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Journal of cell science

Kinesin II and regulated intraflagellar transport of Chlamydomonas aurora protein kinase.


PMID 12692152

Abstract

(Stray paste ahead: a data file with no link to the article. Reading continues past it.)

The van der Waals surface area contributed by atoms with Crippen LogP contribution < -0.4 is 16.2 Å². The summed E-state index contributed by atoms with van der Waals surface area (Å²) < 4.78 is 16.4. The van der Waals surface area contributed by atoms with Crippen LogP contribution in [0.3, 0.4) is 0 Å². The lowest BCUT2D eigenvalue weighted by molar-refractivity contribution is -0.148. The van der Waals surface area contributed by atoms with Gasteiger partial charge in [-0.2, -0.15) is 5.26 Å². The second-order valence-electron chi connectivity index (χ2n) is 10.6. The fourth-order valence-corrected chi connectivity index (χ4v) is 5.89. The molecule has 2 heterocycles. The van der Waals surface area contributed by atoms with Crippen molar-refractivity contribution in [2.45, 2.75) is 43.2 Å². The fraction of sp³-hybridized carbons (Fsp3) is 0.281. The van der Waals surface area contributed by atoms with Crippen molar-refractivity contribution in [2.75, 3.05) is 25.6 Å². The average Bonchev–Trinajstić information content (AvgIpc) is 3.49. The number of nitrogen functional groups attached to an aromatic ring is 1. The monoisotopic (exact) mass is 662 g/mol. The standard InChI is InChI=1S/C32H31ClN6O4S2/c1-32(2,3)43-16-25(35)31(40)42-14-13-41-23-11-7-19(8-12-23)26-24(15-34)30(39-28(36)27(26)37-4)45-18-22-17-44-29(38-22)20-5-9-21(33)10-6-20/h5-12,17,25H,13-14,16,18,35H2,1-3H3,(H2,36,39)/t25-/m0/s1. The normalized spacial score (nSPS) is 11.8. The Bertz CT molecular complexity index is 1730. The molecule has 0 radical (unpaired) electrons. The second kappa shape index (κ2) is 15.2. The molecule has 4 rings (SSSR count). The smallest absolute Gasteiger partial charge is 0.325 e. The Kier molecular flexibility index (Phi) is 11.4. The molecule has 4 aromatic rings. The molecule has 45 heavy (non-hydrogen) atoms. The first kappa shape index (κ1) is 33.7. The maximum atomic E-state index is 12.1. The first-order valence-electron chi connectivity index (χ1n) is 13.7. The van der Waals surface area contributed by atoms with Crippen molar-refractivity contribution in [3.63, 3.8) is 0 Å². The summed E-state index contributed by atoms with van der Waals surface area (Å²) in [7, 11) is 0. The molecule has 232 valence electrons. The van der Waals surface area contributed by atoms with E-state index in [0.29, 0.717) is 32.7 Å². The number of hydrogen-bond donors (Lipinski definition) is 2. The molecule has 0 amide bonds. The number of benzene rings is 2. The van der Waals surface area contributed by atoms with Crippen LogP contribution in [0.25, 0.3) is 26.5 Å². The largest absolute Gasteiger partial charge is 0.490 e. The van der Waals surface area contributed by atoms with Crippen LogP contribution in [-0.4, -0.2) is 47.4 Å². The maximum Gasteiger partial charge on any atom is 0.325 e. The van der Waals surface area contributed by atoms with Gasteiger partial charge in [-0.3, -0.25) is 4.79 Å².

The assembly and functioning of cilia and flagella depend on a complex system of traffic between the organelles and the cell body. Two types of transport into these organelles have been identified. The best characterized is constitutive: in a process termed intraflagellar transport (IFT), flagellar structural components are continuously carried into cilia and flagella on transport complexes termed IFT particles via the microtubule motor protein kinesin II. Previous studies have shown that the flagella of the unicellular green alga Chlamydomonas exhibit a second type of protein import that is regulated. During fertilization, the Chlamydomonas aurora protein kinase CALK undergoes regulated translocation from the cell body into the flagella. The motor that powers this second, regulated type of movement is unknown. Here, we have examined the cellular properties of the CALK in Chlamydomonas and used a kinesin II mutant to test the idea that the motor protein is essential for regulated translocation of proteins into flagella. We found that the CALK that is transported into flagella of wild-type gametes becomes part of a membrane-associated complex, that kinesin II is essential for the normal localization of this Chlamydomonas aurora protein kinase in unactivated gametes and that the cAMP-induced translocation of the protein kinase into flagella is disrupted in the fla10 mutants. Our results indicate that, in addition to its role in the constitutive transport of IFT particles and their cargo, kinesin II is essential for regulated translocation of proteins into flagella.

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